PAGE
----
Tooele Transcript Bulletin – News in Tooele, Utah

October 26, 2017
In 1942, Wendover reels after officer kills his former wife

The Tooele Transcript Bulletin has published Tooele County news since 1894. Here is a flashback of local front-page news from 25, 50, 75 and 100 years ago that occurred during the fourth week of October.

Oct. 27-29, 1992

Three Tooele Army Depot employees were allegedly involved in stealing building materials.

The depot called in agents from the Criminal Investigation Division and the FBI to investigate. No arrests had been made and details of the incident were unavailable at press time.

One individual had implicated himself in the theft of some building materials. Two other names had been given, but how they played in was unknown, according to a TEAD spokesman.

Also that week, the front page previewed an upcoming election.

On the ballot were candidates for president, governor, a new senator, and a host of other statewide positions, along with three proposals and one initiative. There was a county commission race to settle and two school board races.

Tooele County Clerk Dennis Ewing said a massive turnout was expected with several non-registered voters signed up.

“This should be the heaviest voter turnout in the 19 years I’ve been here,” Ewing said.

Oct. 24-27, 1967

Despite great weather and no snow for the opening of deer season, success was still good.

Conservation officers set up road blocks in Middle Canyon on Saturday and reported that eight bucks and one doe were brought out of the canyon in just two hours.

At Miner’s Fork in South Willow Canyon, 16 bucks and eight does were checked out in two hours times.

After three days of hunting, 82 bucks and five does had been checked out from Settlement Canyon.

Also that week, the front page featured a story on the final stage of draining Settlement Canyon Reservoir.

Approximately 300 trout, the last of those remaining in the reservoir, were fished out of the reservoir before it was pumped dry.

Water was pumped through irrigation pipes to a drain on the south side of the reservoir. Previous to the draining, workers dug trenches to divert the flow of Wrench Spring and Settlement Canyon Creek so they would flow directly into the drain.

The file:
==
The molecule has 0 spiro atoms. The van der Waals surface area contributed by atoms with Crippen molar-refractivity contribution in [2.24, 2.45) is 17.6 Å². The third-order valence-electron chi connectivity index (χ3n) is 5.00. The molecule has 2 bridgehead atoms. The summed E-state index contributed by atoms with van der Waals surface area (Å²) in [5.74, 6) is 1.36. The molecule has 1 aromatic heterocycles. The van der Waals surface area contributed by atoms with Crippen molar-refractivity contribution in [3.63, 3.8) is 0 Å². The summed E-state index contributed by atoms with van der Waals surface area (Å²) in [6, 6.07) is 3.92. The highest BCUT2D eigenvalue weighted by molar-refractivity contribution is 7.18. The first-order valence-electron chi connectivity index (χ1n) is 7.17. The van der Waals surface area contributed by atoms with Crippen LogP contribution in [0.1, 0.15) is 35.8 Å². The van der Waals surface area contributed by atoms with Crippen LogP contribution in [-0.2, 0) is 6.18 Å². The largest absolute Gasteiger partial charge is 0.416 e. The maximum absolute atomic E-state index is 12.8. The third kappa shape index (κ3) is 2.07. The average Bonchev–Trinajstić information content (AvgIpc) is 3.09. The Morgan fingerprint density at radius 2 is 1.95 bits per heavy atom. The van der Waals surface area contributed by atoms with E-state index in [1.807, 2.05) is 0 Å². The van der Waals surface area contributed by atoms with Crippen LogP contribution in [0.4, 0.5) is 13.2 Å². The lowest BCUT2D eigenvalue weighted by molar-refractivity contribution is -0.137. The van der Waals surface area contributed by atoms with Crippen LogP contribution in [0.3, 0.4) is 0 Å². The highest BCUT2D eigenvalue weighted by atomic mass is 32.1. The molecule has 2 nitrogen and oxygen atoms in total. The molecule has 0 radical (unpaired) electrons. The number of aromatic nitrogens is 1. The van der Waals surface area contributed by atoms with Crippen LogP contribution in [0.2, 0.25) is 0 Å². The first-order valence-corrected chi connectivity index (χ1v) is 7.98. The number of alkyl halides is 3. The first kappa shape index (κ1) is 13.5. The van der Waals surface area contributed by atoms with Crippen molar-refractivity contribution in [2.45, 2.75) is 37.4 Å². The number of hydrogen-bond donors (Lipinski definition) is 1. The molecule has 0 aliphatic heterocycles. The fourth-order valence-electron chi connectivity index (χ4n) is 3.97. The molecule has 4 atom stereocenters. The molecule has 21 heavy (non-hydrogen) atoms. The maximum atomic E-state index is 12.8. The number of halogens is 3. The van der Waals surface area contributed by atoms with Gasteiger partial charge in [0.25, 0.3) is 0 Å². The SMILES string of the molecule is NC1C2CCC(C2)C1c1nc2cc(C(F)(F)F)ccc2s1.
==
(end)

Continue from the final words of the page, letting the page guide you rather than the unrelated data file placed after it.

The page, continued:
The irrigation company planned to open bids for a project that would cover the bottom of the reservoir and the south shoreline with 30,000 yards of clay.

Oct. 27-30, 1942

The front page featured a story about a shooting tragedy in Wendover.

Tooele County Sheriff Deputy Frank Elliott, of Wendover, was jailed in connection with the death of his wife who was a postmaster in Wendover.

The story reported the couple were recently divorced. On Oct. 26, Elliott allegedly phoned his former wife and asked that she return to him, but she refused. He phoned again later in the evening and allegedly said if he could not have her back, no one else would have her.

It was reported that he broke through a door of his former wife’s home, which was connected to the post office, and fired a 45 Colt automatic revolver at her as she fled from her home into the post office. The story said she was hit by more than one bullet and died at the scene.

Afterward, Elliot went to the Wendover Jail, surrendered his gun and was arrested.

Also that week, the front page featured a story on a remodeling project for Tooele Legion hall.

The building on Second West Street, would become a United Service Organization (USO) recreation club. About $5,000 had been set aside by USO for the project.

Brick additions would be made at the side and rear of the building to provide a small club room, director’s office, restrooms and a kitchen.

Oct. 26, 1917

Comments by United State Food Administrator Herbert Hoover were published on the front page.

He said that the question of who would win the war is a question of who can endure the longest.

“The problem of endurance is a problem of food supply and the ships to carry it,” Hoover wrote. “If, therefore, we can arrange to limit our own consumption and increase food production so as to provide a full supply to the allies, it will contribute to the defeat of the enemy. The farmers who work overtime and the consumers who economize in consumption are fighting the enemy with a positive and sure weapon.”

Hoover later served as president of the United States from 1929-1933.

Staff Writer Mark Watson compiled this report.

Mark Watson

Sports Editor at Tooele Transcript Bulletin
Mark directs all editorial coverage of sports in addition to reporting on a wide range of events from high school football to international racing. He has a wealth of journalism experience, having worked for four other newspapers in the state. Mark grew up in Tooele County and graduated from Grantsville High School and Brigham Young University.

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